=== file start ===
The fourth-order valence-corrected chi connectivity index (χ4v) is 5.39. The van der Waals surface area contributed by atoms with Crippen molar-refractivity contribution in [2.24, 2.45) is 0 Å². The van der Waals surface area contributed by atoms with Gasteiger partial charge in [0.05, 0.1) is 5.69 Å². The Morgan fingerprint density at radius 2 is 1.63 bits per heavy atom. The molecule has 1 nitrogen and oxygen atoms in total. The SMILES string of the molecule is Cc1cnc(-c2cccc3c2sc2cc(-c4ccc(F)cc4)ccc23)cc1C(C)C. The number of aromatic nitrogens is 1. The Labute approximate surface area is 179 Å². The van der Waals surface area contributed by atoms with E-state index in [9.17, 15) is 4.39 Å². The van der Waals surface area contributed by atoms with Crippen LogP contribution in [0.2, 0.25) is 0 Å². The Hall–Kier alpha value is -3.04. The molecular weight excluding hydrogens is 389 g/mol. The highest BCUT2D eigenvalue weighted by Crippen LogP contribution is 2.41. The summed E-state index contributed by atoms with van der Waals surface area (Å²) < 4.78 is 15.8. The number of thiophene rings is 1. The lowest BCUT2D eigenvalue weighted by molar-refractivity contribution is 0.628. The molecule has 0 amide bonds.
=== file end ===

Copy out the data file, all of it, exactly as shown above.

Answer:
The fourth-order valence-corrected chi connectivity index (χ4v) is 5.39. The van der Waals surface area contributed by atoms with Crippen molar-refractivity contribution in [2.24, 2.45) is 0 Å². The van der Waals surface area contributed by atoms with Gasteiger partial charge in [0.05, 0.1) is 5.69 Å². The Morgan fingerprint density at radius 2 is 1.63 bits per heavy atom. The molecule has 1 nitrogen and oxygen atoms in total. The SMILES string of the molecule is Cc1cnc(-c2cccc3c2sc2cc(-c4ccc(F)cc4)ccc23)cc1C(C)C. The number of aromatic nitrogens is 1. The Labute approximate surface area is 179 Å². The van der Waals surface area contributed by atoms with E-state index in [9.17, 15) is 4.39 Å². The van der Waals surface area contributed by atoms with Crippen LogP contribution in [0.2, 0.25) is 0 Å². The Hall–Kier alpha value is -3.04. The molecular weight excluding hydrogens is 389 g/mol. The highest BCUT2D eigenvalue weighted by Crippen LogP contribution is 2.41. The summed E-state index contributed by atoms with van der Waals surface area (Å²) < 4.78 is 15.8. The number of thiophene rings is 1. The lowest BCUT2D eigenvalue weighted by molar-refractivity contribution is 0.628. The molecule has 0 amide bonds.